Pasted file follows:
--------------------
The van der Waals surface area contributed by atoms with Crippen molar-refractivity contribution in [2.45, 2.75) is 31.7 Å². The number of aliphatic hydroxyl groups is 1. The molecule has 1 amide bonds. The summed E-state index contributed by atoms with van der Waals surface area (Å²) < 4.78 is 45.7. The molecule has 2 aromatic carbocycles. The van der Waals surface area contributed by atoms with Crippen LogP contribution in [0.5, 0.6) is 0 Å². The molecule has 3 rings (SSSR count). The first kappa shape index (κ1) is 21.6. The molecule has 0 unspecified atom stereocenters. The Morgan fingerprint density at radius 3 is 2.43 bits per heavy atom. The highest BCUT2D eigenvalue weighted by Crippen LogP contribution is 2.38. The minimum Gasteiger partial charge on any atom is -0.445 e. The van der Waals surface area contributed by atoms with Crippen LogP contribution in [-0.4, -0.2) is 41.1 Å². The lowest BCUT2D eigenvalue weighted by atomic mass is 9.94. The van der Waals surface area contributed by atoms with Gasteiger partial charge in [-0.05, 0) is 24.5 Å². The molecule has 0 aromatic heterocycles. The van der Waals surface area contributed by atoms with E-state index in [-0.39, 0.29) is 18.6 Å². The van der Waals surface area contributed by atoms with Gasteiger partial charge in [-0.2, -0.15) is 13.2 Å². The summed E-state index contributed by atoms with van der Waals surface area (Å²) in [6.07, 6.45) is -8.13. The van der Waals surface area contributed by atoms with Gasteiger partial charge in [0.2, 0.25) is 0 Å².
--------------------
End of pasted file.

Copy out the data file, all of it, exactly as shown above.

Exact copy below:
The van der Waals surface area contributed by atoms with Crippen molar-refractivity contribution in [2.45, 2.75) is 31.7 Å². The number of aliphatic hydroxyl groups is 1. The molecule has 1 amide bonds. The summed E-state index contributed by atoms with van der Waals surface area (Å²) < 4.78 is 45.7. The molecule has 2 aromatic carbocycles. The van der Waals surface area contributed by atoms with Crippen LogP contribution in [0.5, 0.6) is 0 Å². The molecule has 3 rings (SSSR count). The first kappa shape index (κ1) is 21.6. The molecule has 0 unspecified atom stereocenters. The Morgan fingerprint density at radius 3 is 2.43 bits per heavy atom. The highest BCUT2D eigenvalue weighted by Crippen LogP contribution is 2.38. The minimum Gasteiger partial charge on any atom is -0.445 e. The van der Waals surface area contributed by atoms with Crippen LogP contribution in [-0.4, -0.2) is 41.1 Å². The lowest BCUT2D eigenvalue weighted by atomic mass is 9.94. The van der Waals surface area contributed by atoms with Gasteiger partial charge in [-0.05, 0) is 24.5 Å². The molecule has 0 aromatic heterocycles. The van der Waals surface area contributed by atoms with E-state index in [-0.39, 0.29) is 18.6 Å². The van der Waals surface area contributed by atoms with Gasteiger partial charge in [-0.2, -0.15) is 13.2 Å². The summed E-state index contributed by atoms with van der Waals surface area (Å²) in [6.07, 6.45) is -8.13. The van der Waals surface area contributed by atoms with Gasteiger partial charge in [0.2, 0.25) is 0 Å².